The Lincoln Lawyer (2011)
Occasionally a movie succeeds simply on the persevering talent of its star.
The Lincoln Lawyer is such a movie.
Matthew McConaughey carries The Lincoln Lawyer with sheer credible willpower and personality.
McConaughey has to survive fitful direction and a choppy script, but he emerges with his likeable faculties intact.
In The Lincoln Lawyer, McConaughey plays Mickey Haller, a Los Angeles lawyer who serves both the rich and bikers. At the beginning Haller is not much concerned with conscience. He is interested in the deal. He has a driver and a smile. But his perspective changes.
Louis Roulet (Ryan Phillippe) is accused of attacking and trying to murder a woman and requests the services of Haller. Haller sees a big payday, because Roulet is from a wealthy family.
As Haller pursues his defense, he faces his past. He questions a former case in which he wasn't as committed as he should have been. As The Lincoln Lawyer unrolls and he evolves, justice becomes crucial to Haller.
Matthew McConaughey has joined the Atticus Finch law firm -- in both A Time to Kill (1996) and The Lincoln Lawyer, his character's conscience prevails. Justice is all.
McConaughey's speech -- from a novel by John Grisham -- in the Southern courtroom in A Time to Kill has become a memorable scene in modern film.
With The Lincoln Lawyer, almost immediately one knows the direction by Brad Furman is going to be awkward. The opening has a jittery camera; Haller's initial exit from his automobile and his walk down a hall are shaky.
Furman -- a Philly guy -- employs in-your-face direction. He seems addicted to close-ups. He also likes pans around a character's head.
The script by John Romano from an excellent novel by Michael Connelly is barely serviceable. There are major deletions. Connelly used first person narration -- a forte of many novels -- to tell his tale. This seems to have become a dated technique for movies. Recently both The Lincoln Lawyer and Barney's Version have junked effective first person narration. It's missed.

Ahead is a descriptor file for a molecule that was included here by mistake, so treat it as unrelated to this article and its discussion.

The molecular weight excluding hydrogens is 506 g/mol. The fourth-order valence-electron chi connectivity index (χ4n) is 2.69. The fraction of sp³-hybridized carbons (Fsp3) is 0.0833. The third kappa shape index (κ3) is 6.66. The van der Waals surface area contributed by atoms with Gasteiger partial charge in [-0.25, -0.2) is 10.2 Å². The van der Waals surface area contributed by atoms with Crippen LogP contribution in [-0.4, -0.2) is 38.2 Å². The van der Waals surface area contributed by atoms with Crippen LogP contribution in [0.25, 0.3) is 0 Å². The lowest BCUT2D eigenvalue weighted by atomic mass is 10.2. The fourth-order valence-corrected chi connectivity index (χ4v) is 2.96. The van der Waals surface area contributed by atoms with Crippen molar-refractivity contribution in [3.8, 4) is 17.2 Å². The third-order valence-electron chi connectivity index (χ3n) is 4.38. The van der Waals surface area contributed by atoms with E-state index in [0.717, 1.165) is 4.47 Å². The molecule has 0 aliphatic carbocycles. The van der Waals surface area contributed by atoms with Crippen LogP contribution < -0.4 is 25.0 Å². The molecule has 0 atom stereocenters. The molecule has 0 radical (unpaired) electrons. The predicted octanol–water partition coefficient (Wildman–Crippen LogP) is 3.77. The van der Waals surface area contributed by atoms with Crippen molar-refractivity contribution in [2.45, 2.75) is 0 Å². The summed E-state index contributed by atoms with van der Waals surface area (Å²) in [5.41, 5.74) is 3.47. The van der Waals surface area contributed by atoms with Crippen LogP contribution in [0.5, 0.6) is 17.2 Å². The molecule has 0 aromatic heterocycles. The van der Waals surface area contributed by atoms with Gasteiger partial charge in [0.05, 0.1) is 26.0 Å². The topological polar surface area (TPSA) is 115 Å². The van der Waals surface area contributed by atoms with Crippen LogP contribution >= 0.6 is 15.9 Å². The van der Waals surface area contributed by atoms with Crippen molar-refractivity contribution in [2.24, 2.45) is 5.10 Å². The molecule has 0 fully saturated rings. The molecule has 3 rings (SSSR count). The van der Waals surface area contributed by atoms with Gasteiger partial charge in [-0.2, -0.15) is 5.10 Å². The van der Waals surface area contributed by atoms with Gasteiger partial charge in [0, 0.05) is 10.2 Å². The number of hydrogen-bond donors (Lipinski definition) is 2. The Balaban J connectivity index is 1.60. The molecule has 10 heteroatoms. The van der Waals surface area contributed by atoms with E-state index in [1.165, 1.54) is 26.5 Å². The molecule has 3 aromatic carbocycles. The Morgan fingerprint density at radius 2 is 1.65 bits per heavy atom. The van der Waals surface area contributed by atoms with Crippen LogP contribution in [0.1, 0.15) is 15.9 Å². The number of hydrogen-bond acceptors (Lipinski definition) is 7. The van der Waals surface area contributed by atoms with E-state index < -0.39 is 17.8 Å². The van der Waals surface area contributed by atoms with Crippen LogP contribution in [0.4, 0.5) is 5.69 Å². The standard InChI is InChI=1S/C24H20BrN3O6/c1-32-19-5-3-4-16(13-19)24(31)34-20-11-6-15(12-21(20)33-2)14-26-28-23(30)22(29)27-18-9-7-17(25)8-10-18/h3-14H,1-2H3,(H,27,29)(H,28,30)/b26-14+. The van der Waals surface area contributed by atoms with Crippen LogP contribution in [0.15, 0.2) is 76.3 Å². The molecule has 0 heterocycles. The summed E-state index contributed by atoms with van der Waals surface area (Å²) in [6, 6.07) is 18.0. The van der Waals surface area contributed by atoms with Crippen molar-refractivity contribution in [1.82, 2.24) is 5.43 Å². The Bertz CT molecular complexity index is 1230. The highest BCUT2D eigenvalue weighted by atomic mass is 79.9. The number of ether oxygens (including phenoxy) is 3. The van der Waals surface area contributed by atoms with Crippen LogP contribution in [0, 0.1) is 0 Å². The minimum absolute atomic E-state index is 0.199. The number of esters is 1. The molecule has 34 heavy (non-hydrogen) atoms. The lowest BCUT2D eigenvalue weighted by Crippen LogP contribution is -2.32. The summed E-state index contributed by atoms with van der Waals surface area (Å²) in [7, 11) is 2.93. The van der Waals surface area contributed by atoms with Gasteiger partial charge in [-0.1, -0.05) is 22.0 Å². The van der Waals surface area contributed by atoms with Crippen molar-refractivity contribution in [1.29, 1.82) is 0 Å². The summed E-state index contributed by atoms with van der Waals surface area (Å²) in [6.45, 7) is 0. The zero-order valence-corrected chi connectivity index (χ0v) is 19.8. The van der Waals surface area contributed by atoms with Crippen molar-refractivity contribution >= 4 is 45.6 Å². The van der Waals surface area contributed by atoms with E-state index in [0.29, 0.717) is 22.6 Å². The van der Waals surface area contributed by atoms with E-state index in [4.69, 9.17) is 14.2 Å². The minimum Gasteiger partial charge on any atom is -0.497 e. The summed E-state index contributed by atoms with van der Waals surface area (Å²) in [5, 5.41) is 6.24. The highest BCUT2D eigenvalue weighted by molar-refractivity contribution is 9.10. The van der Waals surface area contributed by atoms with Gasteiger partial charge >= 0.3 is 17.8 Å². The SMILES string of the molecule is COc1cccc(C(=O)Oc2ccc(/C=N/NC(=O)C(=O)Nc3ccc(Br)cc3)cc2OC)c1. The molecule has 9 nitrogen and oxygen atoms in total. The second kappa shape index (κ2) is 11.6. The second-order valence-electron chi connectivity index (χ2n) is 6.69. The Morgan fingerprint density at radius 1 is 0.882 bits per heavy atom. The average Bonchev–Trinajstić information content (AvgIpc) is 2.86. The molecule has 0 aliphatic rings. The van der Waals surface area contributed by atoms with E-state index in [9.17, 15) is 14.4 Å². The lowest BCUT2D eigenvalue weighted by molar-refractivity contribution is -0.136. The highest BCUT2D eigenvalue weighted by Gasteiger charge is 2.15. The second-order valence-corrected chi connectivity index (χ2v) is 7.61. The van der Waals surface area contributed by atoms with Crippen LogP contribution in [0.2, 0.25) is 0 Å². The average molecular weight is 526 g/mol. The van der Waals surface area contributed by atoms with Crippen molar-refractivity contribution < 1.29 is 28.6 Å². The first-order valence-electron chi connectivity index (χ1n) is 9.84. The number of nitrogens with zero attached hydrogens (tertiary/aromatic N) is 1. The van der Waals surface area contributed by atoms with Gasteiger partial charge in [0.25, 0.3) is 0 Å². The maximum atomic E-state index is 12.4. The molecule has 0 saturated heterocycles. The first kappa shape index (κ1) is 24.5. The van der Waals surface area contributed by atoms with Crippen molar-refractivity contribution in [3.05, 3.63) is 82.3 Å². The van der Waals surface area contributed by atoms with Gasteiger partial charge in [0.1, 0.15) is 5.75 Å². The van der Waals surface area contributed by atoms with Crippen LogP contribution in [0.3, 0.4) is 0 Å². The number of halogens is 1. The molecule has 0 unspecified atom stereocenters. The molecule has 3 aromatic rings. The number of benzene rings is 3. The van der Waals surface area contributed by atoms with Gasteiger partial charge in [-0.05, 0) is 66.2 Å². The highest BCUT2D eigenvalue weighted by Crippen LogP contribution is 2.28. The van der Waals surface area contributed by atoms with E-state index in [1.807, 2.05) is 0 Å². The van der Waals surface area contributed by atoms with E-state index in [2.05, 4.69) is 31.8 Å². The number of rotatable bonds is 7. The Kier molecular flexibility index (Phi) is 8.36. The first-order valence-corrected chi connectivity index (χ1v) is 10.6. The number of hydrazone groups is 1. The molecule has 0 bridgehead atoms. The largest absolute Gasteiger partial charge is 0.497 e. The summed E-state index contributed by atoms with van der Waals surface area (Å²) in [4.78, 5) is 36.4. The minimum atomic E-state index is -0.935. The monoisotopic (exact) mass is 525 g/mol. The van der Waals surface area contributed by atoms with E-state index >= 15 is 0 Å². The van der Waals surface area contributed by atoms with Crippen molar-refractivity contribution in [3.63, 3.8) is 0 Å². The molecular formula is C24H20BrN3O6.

Narration keeps the character's voice and --perhaps more important -- the author's voice. Most films from literature exile authors and replace them with word plumbers. It makes it easier. But it's clunky.
I wish they'd kept Haller's evaluation, comparing himself to bikers: "I was a greasy angel. I was the true road saint." Lines of self-evaluation and wit are missing from the movie.
There are changes for more blandness. Raul Levin -- whom in the novel Haller calls "Mish," for a mishmash of Jewish and Mexican descent -- is changed to Frank Levin (William H. Macy).
Connelly is not much on description of character, but he's a strong writer of dialogue and suspenseful narration. He creates a depth, texture, and heft the movie simply doesn't have. And Connelly tells a better story.
The surprise ending in the movie seems more a trick than it does in the book. It seems almost an afterthought.
The name cast is uneven. Marisa Tormei is in a thankless role as Haller's former wife. Maybe her strong scenes were left on the cutting room floor.
But William H. Macy shines as Haller's friend and aide. Both Phillippe and Frances Fisher suffice as the wealthy son and mother. Michael Pena is solid as a previous client of Haller who was imprisoned.
But The Lincoln Lawyer is basically McConaughey. Although the car and film are driven by other people, ultimately McConaughey's backseat presence is what counts.